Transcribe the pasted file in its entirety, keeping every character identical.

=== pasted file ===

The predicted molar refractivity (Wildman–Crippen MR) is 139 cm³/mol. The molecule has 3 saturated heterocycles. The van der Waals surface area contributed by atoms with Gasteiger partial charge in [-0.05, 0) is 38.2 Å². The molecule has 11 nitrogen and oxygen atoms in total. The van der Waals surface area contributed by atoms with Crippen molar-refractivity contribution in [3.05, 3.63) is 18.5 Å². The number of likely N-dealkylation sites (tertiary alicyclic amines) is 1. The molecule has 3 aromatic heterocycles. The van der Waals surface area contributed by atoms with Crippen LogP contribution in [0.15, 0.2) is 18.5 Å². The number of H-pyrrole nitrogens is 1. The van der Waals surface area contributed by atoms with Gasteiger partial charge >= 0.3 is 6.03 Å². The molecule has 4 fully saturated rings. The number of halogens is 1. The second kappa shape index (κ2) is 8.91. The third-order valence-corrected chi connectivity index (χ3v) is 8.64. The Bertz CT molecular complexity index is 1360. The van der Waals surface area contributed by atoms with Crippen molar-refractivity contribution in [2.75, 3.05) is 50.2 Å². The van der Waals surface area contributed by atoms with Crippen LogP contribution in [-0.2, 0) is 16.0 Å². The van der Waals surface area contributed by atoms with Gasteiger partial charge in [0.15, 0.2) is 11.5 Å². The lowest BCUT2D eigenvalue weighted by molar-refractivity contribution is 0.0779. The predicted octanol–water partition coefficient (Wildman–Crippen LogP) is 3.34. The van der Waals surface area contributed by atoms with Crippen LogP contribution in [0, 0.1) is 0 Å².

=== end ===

The predicted molar refractivity (Wildman–Crippen MR) is 139 cm³/mol. The molecule has 3 saturated heterocycles. The van der Waals surface area contributed by atoms with Gasteiger partial charge in [-0.05, 0) is 38.2 Å². The molecule has 11 nitrogen and oxygen atoms in total. The van der Waals surface area contributed by atoms with Crippen molar-refractivity contribution in [3.05, 3.63) is 18.5 Å². The number of likely N-dealkylation sites (tertiary alicyclic amines) is 1. The molecule has 3 aromatic heterocycles. The van der Waals surface area contributed by atoms with Crippen LogP contribution in [0.15, 0.2) is 18.5 Å². The number of H-pyrrole nitrogens is 1. The van der Waals surface area contributed by atoms with Gasteiger partial charge >= 0.3 is 6.03 Å². The molecule has 4 fully saturated rings. The number of halogens is 1. The second kappa shape index (κ2) is 8.91. The third-order valence-corrected chi connectivity index (χ3v) is 8.64. The Bertz CT molecular complexity index is 1360. The van der Waals surface area contributed by atoms with Crippen molar-refractivity contribution in [2.75, 3.05) is 50.2 Å². The van der Waals surface area contributed by atoms with Crippen LogP contribution in [-0.2, 0) is 16.0 Å². The van der Waals surface area contributed by atoms with Gasteiger partial charge in [0.15, 0.2) is 11.5 Å². The lowest BCUT2D eigenvalue weighted by molar-refractivity contribution is 0.0779. The predicted octanol–water partition coefficient (Wildman–Crippen LogP) is 3.34. The van der Waals surface area contributed by atoms with Crippen LogP contribution in [0, 0.1) is 0 Å².